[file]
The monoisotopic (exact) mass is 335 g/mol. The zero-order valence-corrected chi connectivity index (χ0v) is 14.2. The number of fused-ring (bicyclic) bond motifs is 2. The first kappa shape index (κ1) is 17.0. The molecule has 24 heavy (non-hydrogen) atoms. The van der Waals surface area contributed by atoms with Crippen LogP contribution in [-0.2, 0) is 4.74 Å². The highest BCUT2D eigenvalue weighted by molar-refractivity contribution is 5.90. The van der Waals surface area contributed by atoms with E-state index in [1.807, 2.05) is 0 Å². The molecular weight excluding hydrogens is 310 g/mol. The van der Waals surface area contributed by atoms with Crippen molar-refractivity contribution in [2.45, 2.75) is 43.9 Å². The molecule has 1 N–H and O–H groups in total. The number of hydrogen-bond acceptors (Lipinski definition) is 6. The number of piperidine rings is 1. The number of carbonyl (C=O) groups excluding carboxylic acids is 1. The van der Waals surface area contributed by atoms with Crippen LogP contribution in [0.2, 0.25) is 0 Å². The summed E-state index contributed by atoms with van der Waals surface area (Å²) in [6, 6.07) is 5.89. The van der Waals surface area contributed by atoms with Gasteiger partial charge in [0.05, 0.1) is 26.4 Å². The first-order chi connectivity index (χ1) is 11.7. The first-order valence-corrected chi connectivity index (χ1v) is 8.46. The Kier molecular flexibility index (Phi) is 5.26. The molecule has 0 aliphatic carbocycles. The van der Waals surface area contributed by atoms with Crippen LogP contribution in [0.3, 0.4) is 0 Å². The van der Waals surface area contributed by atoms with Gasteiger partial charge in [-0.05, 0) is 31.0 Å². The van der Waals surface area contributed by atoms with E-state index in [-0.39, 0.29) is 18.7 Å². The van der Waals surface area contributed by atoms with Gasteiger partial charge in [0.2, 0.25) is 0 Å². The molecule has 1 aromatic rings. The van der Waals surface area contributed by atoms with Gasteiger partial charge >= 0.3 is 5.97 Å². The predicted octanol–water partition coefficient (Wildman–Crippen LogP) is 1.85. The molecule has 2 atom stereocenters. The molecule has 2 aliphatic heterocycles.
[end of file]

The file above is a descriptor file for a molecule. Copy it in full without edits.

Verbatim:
The monoisotopic (exact) mass is 335 g/mol. The zero-order valence-corrected chi connectivity index (χ0v) is 14.2. The number of fused-ring (bicyclic) bond motifs is 2. The first kappa shape index (κ1) is 17.0. The molecule has 24 heavy (non-hydrogen) atoms. The van der Waals surface area contributed by atoms with Crippen LogP contribution in [-0.2, 0) is 4.74 Å². The highest BCUT2D eigenvalue weighted by molar-refractivity contribution is 5.90. The van der Waals surface area contributed by atoms with E-state index in [1.807, 2.05) is 0 Å². The molecular weight excluding hydrogens is 310 g/mol. The van der Waals surface area contributed by atoms with Crippen molar-refractivity contribution in [2.45, 2.75) is 43.9 Å². The molecule has 1 N–H and O–H groups in total. The number of hydrogen-bond acceptors (Lipinski definition) is 6. The number of piperidine rings is 1. The number of carbonyl (C=O) groups excluding carboxylic acids is 1. The van der Waals surface area contributed by atoms with Crippen LogP contribution in [0.2, 0.25) is 0 Å². The summed E-state index contributed by atoms with van der Waals surface area (Å²) in [6, 6.07) is 5.89. The van der Waals surface area contributed by atoms with Gasteiger partial charge in [0.05, 0.1) is 26.4 Å². The first-order chi connectivity index (χ1) is 11.7. The first-order valence-corrected chi connectivity index (χ1v) is 8.46. The Kier molecular flexibility index (Phi) is 5.26. The molecule has 0 aliphatic carbocycles. The van der Waals surface area contributed by atoms with Crippen LogP contribution in [0.3, 0.4) is 0 Å². The van der Waals surface area contributed by atoms with Gasteiger partial charge in [-0.05, 0) is 31.0 Å². The van der Waals surface area contributed by atoms with E-state index in [-0.39, 0.29) is 18.7 Å². The van der Waals surface area contributed by atoms with Gasteiger partial charge in [0.2, 0.25) is 0 Å². The molecule has 1 aromatic rings. The van der Waals surface area contributed by atoms with Gasteiger partial charge >= 0.3 is 5.97 Å². The predicted octanol–water partition coefficient (Wildman–Crippen LogP) is 1.85. The molecule has 2 atom stereocenters. The molecule has 2 aliphatic heterocycles.